Columnist: Erdoğan OK’d law allowing military to fight terror in cities 2 days before coup

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Odatv columnist Barış Terkoğlu suggested on Thursday that Turkish President Tayyip Erdoğan approved a law permitting soldiers to go out in the streets against terrorist attacks on July 13, two days before a botched coup attempt on July 15, 2016.

Referring to the personnel law of the Turkish Armed Forces (TSK) that was published in the Official Gazette one day before the coup attempt, Terkoğlu asked in his column whether this law made it easier to carry out the planned coup attempt.

One day before the July 15 coup attempt … that is July 14, 2016, the ‘TSK Personnel Law’ was published in the Official Gazette and became law. This is surprising because the 12th article of the law allows soldiers to go out into the streets against terror attacks. While previously governors were authorized to ask for help from military units, this authority was expanded to the Cabinet, that is, to the government. So soldiers around the country are allowed to go out in the streets with the approval of the government,” said Terkoğlu.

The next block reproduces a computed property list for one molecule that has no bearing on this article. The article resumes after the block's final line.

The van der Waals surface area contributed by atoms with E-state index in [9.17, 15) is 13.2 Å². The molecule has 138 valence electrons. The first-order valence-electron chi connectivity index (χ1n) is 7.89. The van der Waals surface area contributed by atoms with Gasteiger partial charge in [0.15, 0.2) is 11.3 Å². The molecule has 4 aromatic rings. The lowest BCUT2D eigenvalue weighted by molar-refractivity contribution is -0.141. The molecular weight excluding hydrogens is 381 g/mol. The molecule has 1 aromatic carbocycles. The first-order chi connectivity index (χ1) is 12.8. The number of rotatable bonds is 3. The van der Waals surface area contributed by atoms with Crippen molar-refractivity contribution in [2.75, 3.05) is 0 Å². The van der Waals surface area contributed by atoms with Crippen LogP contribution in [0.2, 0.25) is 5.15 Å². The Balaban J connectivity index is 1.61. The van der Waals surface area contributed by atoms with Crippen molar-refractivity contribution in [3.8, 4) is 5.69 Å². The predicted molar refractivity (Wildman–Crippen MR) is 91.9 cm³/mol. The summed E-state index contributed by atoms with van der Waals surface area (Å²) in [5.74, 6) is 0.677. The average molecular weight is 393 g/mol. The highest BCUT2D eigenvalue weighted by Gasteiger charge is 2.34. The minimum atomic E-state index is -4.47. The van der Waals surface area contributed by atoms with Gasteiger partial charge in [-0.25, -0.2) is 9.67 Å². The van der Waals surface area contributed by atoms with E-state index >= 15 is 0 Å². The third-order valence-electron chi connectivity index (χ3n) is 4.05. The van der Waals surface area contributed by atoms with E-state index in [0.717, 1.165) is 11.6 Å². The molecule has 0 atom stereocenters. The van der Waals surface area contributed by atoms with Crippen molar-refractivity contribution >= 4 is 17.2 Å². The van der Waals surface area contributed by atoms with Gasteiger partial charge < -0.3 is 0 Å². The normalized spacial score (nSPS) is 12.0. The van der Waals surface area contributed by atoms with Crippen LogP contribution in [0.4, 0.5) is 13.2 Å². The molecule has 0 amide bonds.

Underlining that the putschists on trial are defending themselves by saying, “The commander ordered us, we thought it was terrorism,” Terkoğlu argued the law made it possible even for police forces to be under the control of military forces just one day before the coup attempt, which, he wrote, showed that the coup was legally planned by someone before it happened.

The law made it easier for soldiers to go out into the streets, to enter houses and even to commit crimes when necessary. The only missing thing is the decision of the Cabinet, which proposed this law. That is the only thing that distinguishes the “coup” from a “response against terror,” added Terkoğlu.

Turkey survived a military coup attempt on July 15, 2016 that killed 249 people and wounded more than a thousand others. Immediately after the putsch the ruling Justice and Development Party (AKP) government along with President Tayyip Erdoğan pinned the blame on the Gülen movement.

Fethullah Gülen, who inspired the movement, strongly denied having any role in the failed coup and called for an international investigation into it, but President Erdoğan — calling the coup attempt “a gift from God” — and the government initiated a widespread purge aimed at cleansing sympathizers of the movement from within state institutions, dehumanizing its popular figures and putting them in custody.

Turkey’s Justice Ministry announced on July 13 that 50,510 people have been arrested and 169,013 have been the subject of legal proceedings on coup charges since the failed coup.

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